DIY Will Pitfalls
You’ve undoubtedly heard that it’s important for all adults to have a will or other legal plan for passing assets and getting debts settled when they pass away. You may also have heard that, despite that importance, most Americans don’t have wills. Filling out forms online, using a non-attorney document completion service, or using someone else’s will as a template to complete your own may seem like an efficient and cost-effective way to address the issue.
Posted on September 29, 2017
Unfortunately, a poorly constructed will may be worse than no will at all. And, it’s easy to go wrong when you try to create a will without sufficient knowledge of estate planning.
Opportunities for Error in Creating a DIY Will
There are many pitfalls associated with taking estate planning into your own hands, particularly in writing your own will. Here are some of the most common and significant concerns:
- Not knowing what you don’t know. One of the most significant problems facing people who set out to create a will using a form is that they often overlook important issues because those issues aren’t addressed or aren’t clearly spelled out in the form or instructions. An experienced estate planning attorney will have a checklist of issues to address, and will know what follow-up questions to ask to ensure that you’ve covered all the bases.
- Not understanding the role of an executor. Most people’s first instinct is to appoint the person closest to them as administrator of the estate, whether that is a spouse, adult child, or close friend. But, making the right choice requires a thorough understanding of what will be expected of your administrator. An estate lawyer will discuss qualifications with you and help you to make the right choice, but those writing their own wills often don’t have sufficient information to make a good decision.
- Overlooking or misinterpreting strategic issues. Creating a will that truly serves your purposes and protects your loved ones requires more than filling in blanks. Incorporating good legal and financial strategies requires an in-depth understanding of estate law in your state, taxation, and other issues. Some examples include knowing whether a surviving spouse as a right to elect against the will in your state, knowing how to effectively disinherit a close relative, and knowing how to structure bequests for the benefit of minor children.
- Believing a will is sufficient. While creating a will is a step in the right direction, not every important issue is addressed in your will. One example is healthcare directives, which are essential for ensuring that your wishes are carried out in the event of a significant health crisis, and that someone you trust has the authority to make decisions if you are unable to do so. Those issues aren’t addressed in a will, and you likely won’t be prompted to consider those issues or offered solutions when using a DIY will solution.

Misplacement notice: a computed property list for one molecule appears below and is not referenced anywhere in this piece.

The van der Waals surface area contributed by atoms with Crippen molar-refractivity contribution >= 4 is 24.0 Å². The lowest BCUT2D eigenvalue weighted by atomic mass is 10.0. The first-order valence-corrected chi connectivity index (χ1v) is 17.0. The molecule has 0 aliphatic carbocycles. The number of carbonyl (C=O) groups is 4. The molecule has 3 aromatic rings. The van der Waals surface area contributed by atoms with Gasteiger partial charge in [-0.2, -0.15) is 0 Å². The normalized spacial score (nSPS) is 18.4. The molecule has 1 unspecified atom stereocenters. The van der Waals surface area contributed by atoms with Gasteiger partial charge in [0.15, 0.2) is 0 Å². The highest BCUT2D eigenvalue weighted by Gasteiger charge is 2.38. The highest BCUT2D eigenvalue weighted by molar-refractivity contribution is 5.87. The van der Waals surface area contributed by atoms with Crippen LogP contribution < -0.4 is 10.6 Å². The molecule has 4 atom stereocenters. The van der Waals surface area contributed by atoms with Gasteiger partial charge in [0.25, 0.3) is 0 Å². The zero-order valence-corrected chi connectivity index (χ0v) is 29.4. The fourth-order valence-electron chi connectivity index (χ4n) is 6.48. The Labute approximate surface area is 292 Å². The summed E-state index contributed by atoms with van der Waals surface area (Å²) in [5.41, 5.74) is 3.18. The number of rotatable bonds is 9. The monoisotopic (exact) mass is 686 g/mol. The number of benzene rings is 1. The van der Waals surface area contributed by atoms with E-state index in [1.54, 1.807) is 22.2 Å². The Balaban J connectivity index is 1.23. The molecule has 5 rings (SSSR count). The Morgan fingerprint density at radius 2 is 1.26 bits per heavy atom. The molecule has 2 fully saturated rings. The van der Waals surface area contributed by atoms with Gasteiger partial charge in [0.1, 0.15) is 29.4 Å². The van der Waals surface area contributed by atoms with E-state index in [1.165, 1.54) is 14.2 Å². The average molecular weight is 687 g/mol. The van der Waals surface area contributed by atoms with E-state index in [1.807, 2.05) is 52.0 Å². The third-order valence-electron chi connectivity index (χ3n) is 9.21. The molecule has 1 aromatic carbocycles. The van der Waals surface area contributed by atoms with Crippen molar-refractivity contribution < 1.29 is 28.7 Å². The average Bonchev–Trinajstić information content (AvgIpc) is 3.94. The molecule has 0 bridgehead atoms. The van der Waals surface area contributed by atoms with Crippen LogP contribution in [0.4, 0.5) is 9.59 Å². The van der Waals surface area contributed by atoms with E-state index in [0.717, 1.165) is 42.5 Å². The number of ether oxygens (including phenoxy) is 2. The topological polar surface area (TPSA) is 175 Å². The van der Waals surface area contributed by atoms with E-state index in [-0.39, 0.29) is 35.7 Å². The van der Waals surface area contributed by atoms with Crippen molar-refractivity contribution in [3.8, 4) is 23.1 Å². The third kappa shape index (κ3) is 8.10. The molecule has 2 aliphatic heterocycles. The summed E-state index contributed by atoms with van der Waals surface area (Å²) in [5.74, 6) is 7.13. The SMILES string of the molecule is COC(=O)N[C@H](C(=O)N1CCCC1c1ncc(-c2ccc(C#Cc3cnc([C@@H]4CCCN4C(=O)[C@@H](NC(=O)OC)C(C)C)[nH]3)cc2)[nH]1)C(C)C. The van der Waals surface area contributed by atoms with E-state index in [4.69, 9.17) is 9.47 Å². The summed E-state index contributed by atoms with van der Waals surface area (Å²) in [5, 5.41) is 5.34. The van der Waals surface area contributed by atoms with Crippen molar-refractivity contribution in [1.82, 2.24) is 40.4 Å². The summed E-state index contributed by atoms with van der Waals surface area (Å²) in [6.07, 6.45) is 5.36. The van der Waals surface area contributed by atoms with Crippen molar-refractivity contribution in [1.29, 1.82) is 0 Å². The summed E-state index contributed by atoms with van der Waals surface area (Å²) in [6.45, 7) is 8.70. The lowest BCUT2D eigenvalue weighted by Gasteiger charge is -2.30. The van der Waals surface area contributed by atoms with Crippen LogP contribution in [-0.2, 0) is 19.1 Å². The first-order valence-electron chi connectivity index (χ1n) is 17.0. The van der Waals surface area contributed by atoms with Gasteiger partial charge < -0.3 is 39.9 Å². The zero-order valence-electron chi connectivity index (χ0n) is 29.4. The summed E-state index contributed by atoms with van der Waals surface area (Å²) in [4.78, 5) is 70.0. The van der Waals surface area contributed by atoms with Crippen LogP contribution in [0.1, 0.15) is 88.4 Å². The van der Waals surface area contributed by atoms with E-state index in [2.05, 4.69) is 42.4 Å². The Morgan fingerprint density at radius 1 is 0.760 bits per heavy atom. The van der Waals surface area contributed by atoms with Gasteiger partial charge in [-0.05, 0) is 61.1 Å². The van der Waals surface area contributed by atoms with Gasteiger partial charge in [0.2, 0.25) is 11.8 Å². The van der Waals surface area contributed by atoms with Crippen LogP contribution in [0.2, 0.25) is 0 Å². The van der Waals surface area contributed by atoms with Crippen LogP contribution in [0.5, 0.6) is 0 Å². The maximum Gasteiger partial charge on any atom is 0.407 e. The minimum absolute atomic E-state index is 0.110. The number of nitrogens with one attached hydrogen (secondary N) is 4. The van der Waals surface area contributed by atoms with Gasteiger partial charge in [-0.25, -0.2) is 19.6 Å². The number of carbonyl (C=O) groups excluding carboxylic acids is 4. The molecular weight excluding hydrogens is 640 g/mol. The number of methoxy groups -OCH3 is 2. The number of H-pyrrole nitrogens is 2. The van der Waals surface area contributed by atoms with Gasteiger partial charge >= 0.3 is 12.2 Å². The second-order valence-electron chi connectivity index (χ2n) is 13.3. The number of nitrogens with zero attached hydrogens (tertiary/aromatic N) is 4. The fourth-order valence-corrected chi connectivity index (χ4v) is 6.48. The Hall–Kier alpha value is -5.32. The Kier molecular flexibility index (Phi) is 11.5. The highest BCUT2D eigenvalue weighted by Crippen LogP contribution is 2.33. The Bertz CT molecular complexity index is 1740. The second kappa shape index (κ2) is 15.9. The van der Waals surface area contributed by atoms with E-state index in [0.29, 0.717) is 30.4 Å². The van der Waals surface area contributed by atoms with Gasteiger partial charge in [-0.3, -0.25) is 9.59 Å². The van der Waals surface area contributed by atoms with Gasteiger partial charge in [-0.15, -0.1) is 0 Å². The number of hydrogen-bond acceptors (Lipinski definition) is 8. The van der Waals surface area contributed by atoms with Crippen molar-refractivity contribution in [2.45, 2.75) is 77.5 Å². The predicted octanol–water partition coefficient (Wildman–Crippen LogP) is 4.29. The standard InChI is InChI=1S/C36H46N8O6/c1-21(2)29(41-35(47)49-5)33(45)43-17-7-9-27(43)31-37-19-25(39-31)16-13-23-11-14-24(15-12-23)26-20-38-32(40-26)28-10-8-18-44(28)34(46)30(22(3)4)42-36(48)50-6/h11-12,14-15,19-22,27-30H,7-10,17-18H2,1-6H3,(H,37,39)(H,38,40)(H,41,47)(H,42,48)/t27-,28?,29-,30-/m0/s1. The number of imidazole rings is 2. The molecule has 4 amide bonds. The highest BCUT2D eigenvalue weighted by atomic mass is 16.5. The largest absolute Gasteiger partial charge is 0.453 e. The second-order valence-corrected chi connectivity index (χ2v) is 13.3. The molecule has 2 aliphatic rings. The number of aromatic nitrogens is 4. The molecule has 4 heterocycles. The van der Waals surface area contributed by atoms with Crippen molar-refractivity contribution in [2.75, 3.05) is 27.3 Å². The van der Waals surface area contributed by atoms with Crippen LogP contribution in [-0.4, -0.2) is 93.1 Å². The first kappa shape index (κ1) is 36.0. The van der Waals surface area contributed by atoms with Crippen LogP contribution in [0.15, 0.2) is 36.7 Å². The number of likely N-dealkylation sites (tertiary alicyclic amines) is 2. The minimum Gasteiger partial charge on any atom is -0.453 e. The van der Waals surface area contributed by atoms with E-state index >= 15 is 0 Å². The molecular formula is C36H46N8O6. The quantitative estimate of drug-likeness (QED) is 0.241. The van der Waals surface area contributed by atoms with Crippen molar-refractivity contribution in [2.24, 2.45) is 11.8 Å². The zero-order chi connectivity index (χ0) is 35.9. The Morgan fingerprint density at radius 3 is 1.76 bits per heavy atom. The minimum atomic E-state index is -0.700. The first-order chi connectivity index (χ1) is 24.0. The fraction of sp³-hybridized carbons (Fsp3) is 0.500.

- Assuming a will is the best approach for you. While wills remain the most common estate planning solution, they aren’t the best solution for everyone. An experienced estate lawyer will assess your holdings and your goals and discuss the best way to transfer assets after your passing. That may be a will, but for many people there are significant advantages in employing tools like rights of survivorship and living trusts.
Creating a Comprehensive, Effective Estate Plan
When you’re ready to protect yourself and your family through estate planning, you can’t afford to cut corners. One of the leading providers of DIY will options has publicly stated that 80% of lay people make errors in completing legal forms—and that doesn’t even include issues wholly overlooked because they didn’t appear on the form. When you make a mistake or leave out something important in the creation of a will, that error may not become apparent until after you’re gone. That may mean expensive legal complications for your family, or even that the will is invalid.
Working with an experienced estate lawyer helps ensure that you have considered all important issues, that you understand your options for structuring your estate plan, and that you have the opportunity to make educated decisions about the best approach for you and your beneficiaries.
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